2. "Whoever is born of God overcomes the world" (1 Jn 5:4). What is my attitude in front of the challenges of our society? Is Jesus always the point of reference in my commitment to transform the world?

3. "A good sportsman doesn’t fight to gain just one victory, and that at the first attempt. He has to build himself up for it, training over a long period of time, calmly and confidently. He keeps trying again and again, and if he doesn’t succeed at the first attempt, he keeps on trying with determination until the obstacle is overcome." (The Forge, n. 169). How do I have recourse to the sacraments to increase my desire to continue walking with our Lord, with the certainty that he is going to help me again and again every day?

4. The Resurrection of Christ gives us new life. How is this reality transformed into joy and optimism in my family when difficulties arise?

5. "Hope does not disappoint, because God's love has been poured into our hearts through the Holy Spirit who has been given to us" (Rm 5:5). What projects in my family, professional and social life can I entrust more fully to the Holy Spirit, so that he may help me bring them to reality?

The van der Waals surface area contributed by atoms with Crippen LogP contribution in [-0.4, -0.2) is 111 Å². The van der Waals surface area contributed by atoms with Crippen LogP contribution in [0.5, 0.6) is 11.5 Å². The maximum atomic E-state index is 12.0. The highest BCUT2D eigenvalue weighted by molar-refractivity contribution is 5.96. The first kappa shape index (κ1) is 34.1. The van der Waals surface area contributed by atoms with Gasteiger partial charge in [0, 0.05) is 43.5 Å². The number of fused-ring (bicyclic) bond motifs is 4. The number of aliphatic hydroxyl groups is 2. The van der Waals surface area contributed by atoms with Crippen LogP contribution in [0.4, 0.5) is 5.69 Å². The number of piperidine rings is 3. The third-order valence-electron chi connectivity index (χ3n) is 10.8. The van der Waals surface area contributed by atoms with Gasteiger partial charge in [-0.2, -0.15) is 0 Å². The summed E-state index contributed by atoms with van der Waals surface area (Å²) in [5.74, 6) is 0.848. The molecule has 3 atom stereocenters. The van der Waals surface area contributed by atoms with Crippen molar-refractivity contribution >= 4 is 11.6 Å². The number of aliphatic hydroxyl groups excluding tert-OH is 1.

6. "While they were conversing and discussing, Jesus himself came and walked with them" (Lk 24:15-16). Do I share my life with Christ? Do I ask the Holy Spirit for help so that my practices of piety may be an encounter with the living Jesus?

7. "He went in to stay with them. And when they were at table together, he took bread, blessed it, broke it, and gave it to them. Then their eyes were opened, and they recognized him" (Lk 24: 29-31). Do I try not to lose my amazement at the Eucharist? How do I share this great gift with my family?


    Jesus reads our hearts like He read the apostles' internal upheaval and anxiety, and He invites us to be men and women of peace. Listen to this meditation here:

    The most important part of the meditation is your personal conversation with our Lord. You can use the priest's prayer to inspire your own.

    This meditation is part of the podcast "In Your Presence." You can subscribe to it on Apple Podcasts, Breaker, Castbox, Google Podcasts, Overcast, Pocket Casts, RadioPublic, or Spotify.